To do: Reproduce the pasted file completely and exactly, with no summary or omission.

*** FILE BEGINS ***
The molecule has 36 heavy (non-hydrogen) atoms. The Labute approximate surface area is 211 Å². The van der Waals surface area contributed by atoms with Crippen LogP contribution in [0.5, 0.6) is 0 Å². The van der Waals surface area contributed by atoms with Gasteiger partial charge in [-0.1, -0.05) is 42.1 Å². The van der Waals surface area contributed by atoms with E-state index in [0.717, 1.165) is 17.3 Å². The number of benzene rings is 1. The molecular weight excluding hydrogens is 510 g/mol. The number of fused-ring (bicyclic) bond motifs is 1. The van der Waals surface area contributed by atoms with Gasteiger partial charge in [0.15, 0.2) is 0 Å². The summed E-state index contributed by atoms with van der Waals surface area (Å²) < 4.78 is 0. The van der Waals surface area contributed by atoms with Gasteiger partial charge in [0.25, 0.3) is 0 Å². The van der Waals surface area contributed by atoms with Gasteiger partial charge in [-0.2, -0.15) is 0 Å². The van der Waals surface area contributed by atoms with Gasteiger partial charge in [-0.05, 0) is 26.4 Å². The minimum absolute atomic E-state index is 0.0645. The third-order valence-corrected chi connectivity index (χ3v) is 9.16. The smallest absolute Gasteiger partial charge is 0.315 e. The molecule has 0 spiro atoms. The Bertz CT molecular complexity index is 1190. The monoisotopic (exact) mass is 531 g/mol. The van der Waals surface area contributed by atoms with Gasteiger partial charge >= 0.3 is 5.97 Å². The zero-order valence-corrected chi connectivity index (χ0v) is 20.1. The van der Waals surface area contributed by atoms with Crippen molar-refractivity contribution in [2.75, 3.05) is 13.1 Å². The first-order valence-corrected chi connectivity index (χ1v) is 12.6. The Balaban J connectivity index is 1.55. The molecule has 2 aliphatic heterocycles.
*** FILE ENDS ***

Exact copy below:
The molecule has 36 heavy (non-hydrogen) atoms. The Labute approximate surface area is 211 Å². The van der Waals surface area contributed by atoms with Crippen LogP contribution in [0.5, 0.6) is 0 Å². The van der Waals surface area contributed by atoms with Gasteiger partial charge in [-0.1, -0.05) is 42.1 Å². The van der Waals surface area contributed by atoms with E-state index in [0.717, 1.165) is 17.3 Å². The number of benzene rings is 1. The molecular weight excluding hydrogens is 510 g/mol. The number of fused-ring (bicyclic) bond motifs is 1. The van der Waals surface area contributed by atoms with Gasteiger partial charge in [0.15, 0.2) is 0 Å². The summed E-state index contributed by atoms with van der Waals surface area (Å²) < 4.78 is 0. The van der Waals surface area contributed by atoms with Gasteiger partial charge in [0.25, 0.3) is 0 Å². The van der Waals surface area contributed by atoms with Gasteiger partial charge in [-0.2, -0.15) is 0 Å². The van der Waals surface area contributed by atoms with Gasteiger partial charge in [-0.05, 0) is 26.4 Å². The minimum absolute atomic E-state index is 0.0645. The third-order valence-corrected chi connectivity index (χ3v) is 9.16. The smallest absolute Gasteiger partial charge is 0.315 e. The molecule has 0 spiro atoms. The Bertz CT molecular complexity index is 1190. The monoisotopic (exact) mass is 531 g/mol. The van der Waals surface area contributed by atoms with Gasteiger partial charge >= 0.3 is 5.97 Å². The zero-order valence-corrected chi connectivity index (χ0v) is 20.1. The van der Waals surface area contributed by atoms with Crippen molar-refractivity contribution in [2.75, 3.05) is 13.1 Å². The first-order valence-corrected chi connectivity index (χ1v) is 12.6. The Balaban J connectivity index is 1.55. The molecule has 2 aliphatic heterocycles.